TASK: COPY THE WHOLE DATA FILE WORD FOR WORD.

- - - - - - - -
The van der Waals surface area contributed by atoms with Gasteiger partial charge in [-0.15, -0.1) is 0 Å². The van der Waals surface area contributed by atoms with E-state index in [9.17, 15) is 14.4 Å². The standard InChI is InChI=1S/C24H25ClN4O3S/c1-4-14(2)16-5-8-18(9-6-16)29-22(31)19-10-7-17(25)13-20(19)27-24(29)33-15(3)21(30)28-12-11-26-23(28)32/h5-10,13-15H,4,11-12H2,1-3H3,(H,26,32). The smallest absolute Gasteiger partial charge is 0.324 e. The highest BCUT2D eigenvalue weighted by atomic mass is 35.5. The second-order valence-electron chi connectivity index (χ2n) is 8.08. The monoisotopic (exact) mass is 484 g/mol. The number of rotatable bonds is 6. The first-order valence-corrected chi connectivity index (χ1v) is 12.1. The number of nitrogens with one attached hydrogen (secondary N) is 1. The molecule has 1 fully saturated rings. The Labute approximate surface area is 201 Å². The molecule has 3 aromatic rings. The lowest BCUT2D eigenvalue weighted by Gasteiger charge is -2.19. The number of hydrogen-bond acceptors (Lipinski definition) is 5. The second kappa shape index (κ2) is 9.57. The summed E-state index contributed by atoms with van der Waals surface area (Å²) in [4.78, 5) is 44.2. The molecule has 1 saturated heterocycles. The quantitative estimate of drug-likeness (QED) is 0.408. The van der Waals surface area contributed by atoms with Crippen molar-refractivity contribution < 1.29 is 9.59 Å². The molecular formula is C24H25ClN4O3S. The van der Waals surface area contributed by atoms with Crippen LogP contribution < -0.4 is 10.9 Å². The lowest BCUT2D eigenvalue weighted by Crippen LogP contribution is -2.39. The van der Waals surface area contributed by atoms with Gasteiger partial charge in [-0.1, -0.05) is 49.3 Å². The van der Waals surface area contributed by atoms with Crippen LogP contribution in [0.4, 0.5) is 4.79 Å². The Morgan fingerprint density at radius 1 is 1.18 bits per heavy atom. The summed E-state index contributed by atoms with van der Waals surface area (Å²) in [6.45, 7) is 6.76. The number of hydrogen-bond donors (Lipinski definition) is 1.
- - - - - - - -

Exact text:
The van der Waals surface area contributed by atoms with Gasteiger partial charge in [-0.15, -0.1) is 0 Å². The van der Waals surface area contributed by atoms with E-state index in [9.17, 15) is 14.4 Å². The standard InChI is InChI=1S/C24H25ClN4O3S/c1-4-14(2)16-5-8-18(9-6-16)29-22(31)19-10-7-17(25)13-20(19)27-24(29)33-15(3)21(30)28-12-11-26-23(28)32/h5-10,13-15H,4,11-12H2,1-3H3,(H,26,32). The smallest absolute Gasteiger partial charge is 0.324 e. The highest BCUT2D eigenvalue weighted by atomic mass is 35.5. The second-order valence-electron chi connectivity index (χ2n) is 8.08. The monoisotopic (exact) mass is 484 g/mol. The number of rotatable bonds is 6. The first-order valence-corrected chi connectivity index (χ1v) is 12.1. The number of nitrogens with one attached hydrogen (secondary N) is 1. The molecule has 1 fully saturated rings. The Labute approximate surface area is 201 Å². The molecule has 3 aromatic rings. The lowest BCUT2D eigenvalue weighted by Gasteiger charge is -2.19. The number of hydrogen-bond acceptors (Lipinski definition) is 5. The second kappa shape index (κ2) is 9.57. The summed E-state index contributed by atoms with van der Waals surface area (Å²) in [4.78, 5) is 44.2. The molecule has 1 saturated heterocycles. The quantitative estimate of drug-likeness (QED) is 0.408. The van der Waals surface area contributed by atoms with Crippen molar-refractivity contribution < 1.29 is 9.59 Å². The molecular formula is C24H25ClN4O3S. The van der Waals surface area contributed by atoms with Crippen LogP contribution < -0.4 is 10.9 Å². The lowest BCUT2D eigenvalue weighted by Crippen LogP contribution is -2.39. The van der Waals surface area contributed by atoms with Gasteiger partial charge in [-0.1, -0.05) is 49.3 Å². The van der Waals surface area contributed by atoms with Crippen LogP contribution in [0.4, 0.5) is 4.79 Å². The Morgan fingerprint density at radius 1 is 1.18 bits per heavy atom. The summed E-state index contributed by atoms with van der Waals surface area (Å²) in [6.45, 7) is 6.76. The number of hydrogen-bond donors (Lipinski definition) is 1.